Listed banks last year increased their purchase of government securities by Sh153.1 billion and slowed down on lending in the in the wake of interest rate caps that started in September.
The 11 publicly traded lenders held Sh550.2 billion of government bonds and Treasury bills (T-Bills) as of December, raising the financial investments 38.5 per cent from Sh397.1 billion a year earlier according to data compiled by the Business Daily.
Lending by the Nairobi Securities Exchange (NSE)-listed firms meanwhile grew at a lower rate of 6.3 per cent in the period compared to 17.2 per cent the year before, according to Cytonn Investments.
Banks and analysts have said the rush to treasuries is due to the fact that they offer high and safer returns compared to lending to risky borrowers who are finding it difficult to get loans at the prescribed maximum rate of 14 per cent.
“This has mainly been as a result of the new loan pricing methodology that limits the loan rates currently at 14 per cent,” said Maurice Oduor, investment manager at Cytonn.
Equity Bank #ticker:EQTY increased its holding of treasuries 135 per cent to Sh100.6 billion in the review period, topping the list of lenders who retreated to the safety of government debt.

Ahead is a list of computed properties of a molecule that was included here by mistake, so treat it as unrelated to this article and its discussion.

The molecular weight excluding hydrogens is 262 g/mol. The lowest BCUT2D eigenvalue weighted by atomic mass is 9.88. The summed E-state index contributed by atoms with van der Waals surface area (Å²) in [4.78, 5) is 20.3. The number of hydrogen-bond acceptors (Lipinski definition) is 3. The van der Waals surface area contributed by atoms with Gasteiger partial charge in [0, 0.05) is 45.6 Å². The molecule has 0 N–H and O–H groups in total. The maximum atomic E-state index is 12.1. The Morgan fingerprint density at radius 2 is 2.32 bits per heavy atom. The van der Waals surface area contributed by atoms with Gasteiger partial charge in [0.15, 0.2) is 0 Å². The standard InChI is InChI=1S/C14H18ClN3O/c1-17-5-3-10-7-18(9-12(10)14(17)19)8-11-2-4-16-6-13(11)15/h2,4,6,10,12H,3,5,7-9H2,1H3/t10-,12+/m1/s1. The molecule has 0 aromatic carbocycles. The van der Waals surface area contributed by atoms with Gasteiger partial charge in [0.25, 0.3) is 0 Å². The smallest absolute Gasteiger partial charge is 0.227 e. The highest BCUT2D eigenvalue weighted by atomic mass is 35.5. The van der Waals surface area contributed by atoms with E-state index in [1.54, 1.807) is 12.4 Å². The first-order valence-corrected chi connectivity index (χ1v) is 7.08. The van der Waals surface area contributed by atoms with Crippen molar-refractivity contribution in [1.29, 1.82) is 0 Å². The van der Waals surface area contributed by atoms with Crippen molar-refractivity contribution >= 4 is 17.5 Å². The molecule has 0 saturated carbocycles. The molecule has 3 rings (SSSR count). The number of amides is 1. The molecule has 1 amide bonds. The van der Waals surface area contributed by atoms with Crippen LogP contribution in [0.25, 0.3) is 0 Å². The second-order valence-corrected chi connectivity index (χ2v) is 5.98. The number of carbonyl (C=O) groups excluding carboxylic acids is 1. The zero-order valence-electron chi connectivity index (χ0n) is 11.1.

Diamond Trust Bank #ticker:DTK more than doubled its portfolio to Sh74.3 billion while that of HF Group jumped 90.4 per cent to Sh4 billion.
It was followed by National Bank of Kenya #ticker:NBK which ended the year at Sh34.5 billion, up 27.7 per cent from Sh27 billion.
Co-op Bank was the only listed lender to cut its holding of government debt to Sh57.8 billion from Sh60.1 billion in 2015.
Kenya’s biggest bank by assets KCB Group #ticker:KCB raised its treasuries portfolio 18 per cent to Sh90.9 billion.
“The enactment of the (interest rate controls) is expected to impact on credit growth for specific segments of the market, dampened by inability to price risk,” KCB commented on the rate caps.
“Banks are also expected to become more conservative in their lending while investments in Treasury bills are expected to increase.”